Mary Pickford and Douglas Fairbanks
Just as fleets of buses wait in lots around Hollywood to take mobs of Hawaiian-shirted retirees and camera-toting tourists on guided tours of the homes of the stars, I invite you to join me now, on a trip to the time when all that began. The first ultra-luxurious home of Beverly Hills motion picture actors was named by combining the names of Mary Pickford and Douglas Fairbanks, the first and greatest film star couple. Before there was “Brangelina”, before there was “Maniston”, there was the mansion, remodeled in 1920, with its view of the Pacific; complete with tennis courts and swimming pools, the house the press called “Pickfair”.
I should warn you, before you board the tour bus, that the Hollywood I am about to show you, the Hollywood of “Little Mary”, “America’s Sweetheart” and “The King of Hollywood” may be dramatically different from the one you are used to.
Different how, you ask? Let me count the ways:
1. In those days (before Douglas and Mary,that is) film actors, rather than being celebrities, were considered low class, undesirable people. The first screen performers were cast-offs from the stage, a world thought to be peopled, in those prudish, bigoted, Victorian days, by painted floozies and drunkard drifters. Signs on California boarding houses read: “No Jews, Dogs or Picture People”.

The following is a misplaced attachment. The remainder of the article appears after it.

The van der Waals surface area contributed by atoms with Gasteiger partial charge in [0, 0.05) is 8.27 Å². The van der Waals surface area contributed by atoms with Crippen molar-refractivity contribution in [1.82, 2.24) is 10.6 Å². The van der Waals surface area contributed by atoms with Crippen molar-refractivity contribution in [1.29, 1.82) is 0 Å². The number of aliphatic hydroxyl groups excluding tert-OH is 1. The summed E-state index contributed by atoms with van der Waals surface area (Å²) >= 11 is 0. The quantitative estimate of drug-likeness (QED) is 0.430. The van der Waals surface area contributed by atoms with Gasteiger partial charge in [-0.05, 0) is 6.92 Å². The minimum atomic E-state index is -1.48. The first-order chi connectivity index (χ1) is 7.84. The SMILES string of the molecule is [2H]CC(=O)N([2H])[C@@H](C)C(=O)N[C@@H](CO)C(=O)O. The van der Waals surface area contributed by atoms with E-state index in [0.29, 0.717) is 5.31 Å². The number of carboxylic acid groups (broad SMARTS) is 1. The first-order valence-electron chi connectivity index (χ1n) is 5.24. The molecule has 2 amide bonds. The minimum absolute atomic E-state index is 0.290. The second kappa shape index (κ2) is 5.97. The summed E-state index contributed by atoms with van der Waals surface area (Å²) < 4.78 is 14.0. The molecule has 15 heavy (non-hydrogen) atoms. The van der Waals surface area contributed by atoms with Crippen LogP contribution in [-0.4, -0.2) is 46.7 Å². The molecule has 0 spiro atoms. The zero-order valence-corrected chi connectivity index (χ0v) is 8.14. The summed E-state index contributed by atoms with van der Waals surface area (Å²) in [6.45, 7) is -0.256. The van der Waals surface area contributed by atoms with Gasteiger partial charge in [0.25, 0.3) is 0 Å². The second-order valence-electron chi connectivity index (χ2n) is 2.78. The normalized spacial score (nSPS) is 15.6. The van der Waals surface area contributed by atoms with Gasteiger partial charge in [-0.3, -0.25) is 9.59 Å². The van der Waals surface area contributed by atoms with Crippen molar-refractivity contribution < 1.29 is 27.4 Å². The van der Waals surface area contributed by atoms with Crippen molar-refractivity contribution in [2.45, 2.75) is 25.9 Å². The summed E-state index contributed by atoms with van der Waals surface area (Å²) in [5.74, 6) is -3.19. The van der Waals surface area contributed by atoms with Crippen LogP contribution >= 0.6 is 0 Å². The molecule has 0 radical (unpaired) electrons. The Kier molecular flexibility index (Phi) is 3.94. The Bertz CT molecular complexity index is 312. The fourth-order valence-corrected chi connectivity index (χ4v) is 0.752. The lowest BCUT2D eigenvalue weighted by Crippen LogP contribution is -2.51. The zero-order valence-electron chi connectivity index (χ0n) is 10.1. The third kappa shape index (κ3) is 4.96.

Mary, at six, was forced from childhood into the theater to provide for her destitute mother and two siblings. Douglas, a vain, gregarious show-off bursting with energy (though stigmatized by what was then thought of as mixed heritage) lit up Broadway by virtue of his physical dynamism and raw talent.
Mary and Douglas had a great deal in common: both possessed unique styles of acting which translated well from stage to screen. Both had lost their fathers at age five. Both were also profoundly attached to their mothers, and both yearned for emotional approval at all times. Also, when they met, both were already married.
Mrs. Beth Fairbanks was a wealthy heiress with a penchant for the theater, when Douglas tried his hand at the exciting new craft of cinema. Even when thousands weren’t watching, Doug was constantly in motion, constantly performing for attention: monkeying up trees, doing handstands on tables and up steps, bouncing over people’s heads. Mary, whose charm, angelic beauty, petite frame and glorious golden curls were irresistible, was schooled by stage producer David Belasco in the hyper-realistic method of acting known as naturalism, which Mary found suited the cinema better than the overstated gestures of traditional stage acting; in which close-ups were, of course, impossible. Driven to the fledgling film studios during a lull in stage work, she married the first man she kissed. The man was actor Owen Moore, and the kiss was for a rehearsal for the film The Violin Maker of Cremona. The camera loved Mary’s subtle, emotive and beguiling mannerisms. Soon, she was queen of the nickelodeons.